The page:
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There He Goes Again

2:30 AM, Feb 13, 2013 • By FRED BARNES
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Did I miss something? Or was the State of the Union Address delivered by President Obama last night unusually pedestrian, packed to the gills with clichés, promises, gimmicks, and endless talk of partnerships, goals, challenges, and commissions for which Washington is famous?

State of the Union

The only stirring moment came when Obama introduced the people he’d invited to sit in the gallery. They included the parents of a 15-year-old who marched in the inaugural parade and was shot to death a week later, a brave policeman from Wisconsin, a caring nurse, and a 102-year-old woman who waited hours to vote last November. They were fresh and inspiring and seemed glad to be there.

In contrast, House speaker John Boehner had a weary look on his face as he sat through the speech, as if he’d heard it all from Obama before. And indeed he has. Next to him, Vice President Biden was not jocular Joe. The pair of them did not appear overjoyed to be there.

Obama, though, was on-message, just as he was in his inaugural address three weeks ago. He wants to spend more.  He wants the government to do more (except overseas). And he isn’t much worried about the possibility of a debt crisis. He leaves it to Republicans to worry about things like the debt-to-GDP ratio.

But he was anxious about the mandatory spending cuts, known as the sequester, which will go into effect March 1 if nothing is done to replace or delay them. And on this, Obama was his usual clever self. He blamed Congress—that’s code for Republicans—for this “really bad idea.” He called it a “manufactured crisis.”

But the idea came from the Obama White House and he signed it into law in August. After Republicans passed an alternative, he insisted he’d veto any measure to change the sequester.  

That was last year. Now he’s upset it may go into effect, reduce spending, and hurt the economy. He’s also mad that it’s produced another episode of brinksmanship, like the fiscal cliff.  But if anyone is responsible for the fast approaching deadline, it’s Obama. He and Senate Democrats did nothing to annul or alter the sequester in 2012, and even now, Obama hasn’t offered a specific alternative, except to say it must include a tax increase.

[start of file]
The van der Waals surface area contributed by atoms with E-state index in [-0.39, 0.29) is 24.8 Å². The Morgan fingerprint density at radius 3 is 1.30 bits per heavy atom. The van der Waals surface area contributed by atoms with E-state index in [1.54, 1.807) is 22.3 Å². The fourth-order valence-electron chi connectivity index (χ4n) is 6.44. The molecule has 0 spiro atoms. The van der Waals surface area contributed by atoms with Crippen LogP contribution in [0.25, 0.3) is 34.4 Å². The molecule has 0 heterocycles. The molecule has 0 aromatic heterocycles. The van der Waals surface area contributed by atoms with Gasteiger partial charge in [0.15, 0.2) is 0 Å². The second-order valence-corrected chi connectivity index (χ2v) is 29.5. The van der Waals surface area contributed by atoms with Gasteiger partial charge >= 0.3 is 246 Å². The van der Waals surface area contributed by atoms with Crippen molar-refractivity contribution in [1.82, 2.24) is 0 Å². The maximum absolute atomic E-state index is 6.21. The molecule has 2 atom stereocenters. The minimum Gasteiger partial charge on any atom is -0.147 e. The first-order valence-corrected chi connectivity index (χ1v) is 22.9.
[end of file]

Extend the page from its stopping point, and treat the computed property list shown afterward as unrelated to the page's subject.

But Republicans won’t swallow another tax hike. If they did, it would only worsen the current civil war between the Washington Republicans and those outside the Beltway. Obama wouldn’t mind that.

For all the spending he proposed, Obama maintained that none of it would cause the deficit to rise. Maybe so. But it sure won’t cause the deficit to shrink either. The Congressional Budget Office projects a decade of big deficits from 2013, increasing the national debt by $7 trillion. Obama didn’t mention this.

As his aides had promised, Obama did “pivot” to the issues of economic growth and jobs. Yes, he has a plan to “reignite” the engine of a booming economy. Since it’s an Obama plan, it emphasizes what government can do far more than what the private sector can.

Part of the plan is to raise the minimum wage to $9 an hour, that would then index to increases in the cost of living – that is, making the country less competitive. His administration will host a Select USA Investment Summit “to attract jobs and investment to our shores.” He would pump more money into clean energy despite the whopping failure of green subsidies in his first term. He even lists renewal of the Violence Against Women as an economy booster.

My guess is the Obama economic plan has little or no chance of working. But maybe I missed something. 

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